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European Radiology

, Volume 7, Supplement 5, pp S216–S221 | Cite as

Dynamic susceptibility contrast magnetic resonance imaging in neuropsychiatry: present utility and future promise

  • P. F. Renshaw
  • J. M. Levin
  • M. J. Kaufman
  • M. H. Ross
  • R. F. Lewis
  • G. J. Harris

Abstract.

Dynamic susceptibility contrast magnetic resonance imaging (DSC MRI) provides a noninvasive means to create high resolution maps of the regional distribution of cerebral blood volume (CBV). Most DSC MRI studies conducted to date have focused on the evaluation of patients with cerebral neoplasms, ischemia or infarction, and epilepsy. However, preliminary work suggests that DSC MRI may also provide clinically important information for the evaluation of patients with neuropsychiatric disorders, especially dementia and schizophrenia. Additionally, with appropriate modification, DSC MRI may be used to reliably evaluate the effects of pharmacological challenges on cerebral hemodynamics. As pharmacotherapy is an important component in the treatment of a range of psychiatric disorders, the dynamic assessment of changes in cerebral perfusion associated with drug administration may ultimately lead to the development of “brain function tests” for a wide range of disorders.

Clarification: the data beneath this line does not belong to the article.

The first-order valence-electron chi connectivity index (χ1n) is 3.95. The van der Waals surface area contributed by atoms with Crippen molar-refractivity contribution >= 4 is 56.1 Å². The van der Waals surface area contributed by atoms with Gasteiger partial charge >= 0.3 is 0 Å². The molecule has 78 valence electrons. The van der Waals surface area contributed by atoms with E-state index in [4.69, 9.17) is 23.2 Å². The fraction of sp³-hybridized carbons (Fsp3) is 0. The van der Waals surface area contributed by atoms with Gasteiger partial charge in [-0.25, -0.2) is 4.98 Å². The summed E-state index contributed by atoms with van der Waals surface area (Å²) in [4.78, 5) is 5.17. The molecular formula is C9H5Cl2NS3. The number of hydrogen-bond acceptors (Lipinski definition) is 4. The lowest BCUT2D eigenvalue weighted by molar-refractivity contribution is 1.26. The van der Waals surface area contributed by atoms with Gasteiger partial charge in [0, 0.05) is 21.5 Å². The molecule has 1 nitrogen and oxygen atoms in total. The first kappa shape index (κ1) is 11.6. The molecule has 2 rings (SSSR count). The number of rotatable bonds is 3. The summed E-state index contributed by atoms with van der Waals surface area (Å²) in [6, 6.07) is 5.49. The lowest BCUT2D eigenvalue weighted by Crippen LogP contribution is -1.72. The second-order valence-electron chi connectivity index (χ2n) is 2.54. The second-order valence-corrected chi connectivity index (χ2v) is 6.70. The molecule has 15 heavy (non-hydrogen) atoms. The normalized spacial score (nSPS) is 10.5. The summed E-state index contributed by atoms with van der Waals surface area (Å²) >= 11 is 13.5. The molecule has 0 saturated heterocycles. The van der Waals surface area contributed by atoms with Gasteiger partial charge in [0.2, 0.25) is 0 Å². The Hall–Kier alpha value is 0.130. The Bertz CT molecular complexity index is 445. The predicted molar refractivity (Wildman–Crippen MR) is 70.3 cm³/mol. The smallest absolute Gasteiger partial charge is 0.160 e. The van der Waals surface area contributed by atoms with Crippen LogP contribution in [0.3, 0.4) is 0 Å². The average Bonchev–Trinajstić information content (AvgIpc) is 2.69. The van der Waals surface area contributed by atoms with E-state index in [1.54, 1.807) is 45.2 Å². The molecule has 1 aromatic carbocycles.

Key words: Functional magnetic resonance imaging (fMRI) Dynamic susceptibility contrast magnetic resonance imaging (DSC MRI) Functional brain imaging Alzheimer's disease Schizophrenia 

Copyright information

© Springer-Verlag Berlin Heidelberg 1997

Authors and Affiliations

  • P. F. Renshaw
    • 1
  • J. M. Levin
    • 1
  • M. J. Kaufman
    • 1
  • M. H. Ross
    • 1
  • R. F. Lewis
    • 2
  • G. J. Harris
    • 2
  1. 1.Brain Imaging Center, McLean Hospital, 115 Mill Street, Belmont, MA 02178, USAUS
  2. 2.Neuroimaging Research Laboratory, New England Medical Center, Boston, Massachusetts, USAGB

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